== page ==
A Familiar Yet Highly Complex Piece of Mechanism

“…the difficulty encountered by the student is that of representation by drawing of a familiar yet highly complex piece of physical mechanism…”

Oliver Senior, How to Draw Hands

I suspect that one source of the animosity that some writing instructors feel towards the five-paragraph essay is a failure to appreciate the complexity and variety of individual paragraphs. But we should remember that telling students to “write a paragraph” is almost as open a task as telling them to “use their hands”. Indeed, I often compare the task of writing a paragraph about something they know to the task of looking at their own hand and drawing it. Notice I didn’t tell them what they had to know, nor did I tell them what position to hold their hand in. But what if I had? “Write a paragraph about your opinion of the Prime Minister.” “Draw a picture of your fist clenched in anger.” Even when the content is specified, the possibilities are endless. We are making some reasonable assumptions about the student’s mind and body, which may sometimes need to be modified to accommodate exceptional cases. (Not all students have a Prime Minister to opine about; not all students have a fist to clench in anger.) The student is now free to solve the problem in a manner that demonstrates the competence we are (obviously) testing.

The first thing the student must do is to specify the object. The student no doubt has many different and perhaps contradictory opinions about their head of state. Since the task is to write a single paragraph, some decisions have to be made. Will the student concentrate on the substance or the style of the leader? Will the student choose a single idea to present unequivocally or will the student declare their ambivalence? Likewise, the student’s fist can be observed from many different vantage points. Will the student represent it from their own point of view or from the point of view of an observer? Will the observer be the person toward whom the anger is directed? Will the fist be shaking in the air or pounding a table? Again, there are many different ways of solving the problem. An idea, like a hand, is a complex object.

The next thing to consider is the reader, the viewer. What assumptions does the receiver bring to the experience of the representation? When writing, I always present this as “the difficulty” that the reader faces when confronted with your idea. Will the reader find it hard to believe, hard to understand, or hard to agree with? You may think your prime minister is an inspiring leader or a mass murderer. What does your reader think? What is hard about the claim you are making? What resources does your viewer bring to your drawing of your fist? What symbolism are they capable of discerning in it? What will they make of the cufflinks you include in the drawing? What will they make of the ring on your finger? What will they make of the hair, the wrinkles, the tattoo? All of these are questions that need to be considered when solving the problem of expressing anger through the representation of a hand.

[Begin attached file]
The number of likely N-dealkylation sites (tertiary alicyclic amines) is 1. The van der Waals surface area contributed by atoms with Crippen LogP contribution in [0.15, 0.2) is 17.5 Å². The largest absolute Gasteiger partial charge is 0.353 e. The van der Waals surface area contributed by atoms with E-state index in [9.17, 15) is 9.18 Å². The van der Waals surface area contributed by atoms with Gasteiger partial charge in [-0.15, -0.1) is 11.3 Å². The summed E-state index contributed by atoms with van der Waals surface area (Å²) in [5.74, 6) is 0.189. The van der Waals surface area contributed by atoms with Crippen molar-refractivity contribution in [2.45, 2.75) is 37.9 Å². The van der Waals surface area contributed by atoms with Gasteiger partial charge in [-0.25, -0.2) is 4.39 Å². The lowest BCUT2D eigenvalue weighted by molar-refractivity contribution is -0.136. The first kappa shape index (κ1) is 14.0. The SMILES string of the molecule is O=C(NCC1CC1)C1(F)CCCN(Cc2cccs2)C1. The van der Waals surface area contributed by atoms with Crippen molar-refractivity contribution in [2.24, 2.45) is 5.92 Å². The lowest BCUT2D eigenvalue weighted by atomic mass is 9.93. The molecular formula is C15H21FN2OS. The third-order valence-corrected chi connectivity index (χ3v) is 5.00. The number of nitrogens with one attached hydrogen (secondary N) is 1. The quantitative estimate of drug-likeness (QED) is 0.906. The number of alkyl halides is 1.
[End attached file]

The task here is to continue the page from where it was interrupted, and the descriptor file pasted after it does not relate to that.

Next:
Finally, there’s the question of time. How much time to do you have to produce the drawing or the paragraph? And, given that, how many attempts will you be able to make? If this is an external constraint, the question can influence the decisions you make about the content and audience. If you are free to decide yourself how much time to put into it, you will obviously take the result of those earlier reflections into this one. I won’t pretend to know anything about drawing, but when it comes to writing I recommend working in 18- or 27-minute sessions separated by 2 or 3 minute breaks. That’s a good amount of time to get a paragraph down. You can make two or three attempts an hour that way, and if your aim is to improve your writing, it’s a good idea to practice. So if you’re trying to improve your students’ writing, I likewise encourage you to get them to write in this way. Get them to appreciate the finitude of their problem. If possible, get them to enjoy it.

A paragraph, like a hand, is a highly complex mechanism. But it’s also a very familiar one. I consider the paragraph to be the “unit of composition”; John Warner prefers to think of the “idea” as the unit. Our important point of agreement is that this focus of our attention should become familiar to the student. Writing a paragraph should be as ordinary an experience as having an idea. Writing a good paragraph should be a bit more rare, but students will also have significantly fewer good ideas than ideas in total. And this sense of quality in writing and thinking is much like our sense of quality in drawing and seeing. The good writer is better able to think something through; the good draftsman is better able to see the aspects of things. The craft of representing improves the precision of our experiences. What is really happening is that we are coming to appreciate the complexity of the “mechanism”, what Kant might call the manifold of experience through which we come to know the objects among which we live. Overcoming the difficulty of representation is a matter of becoming familiar with complexities.

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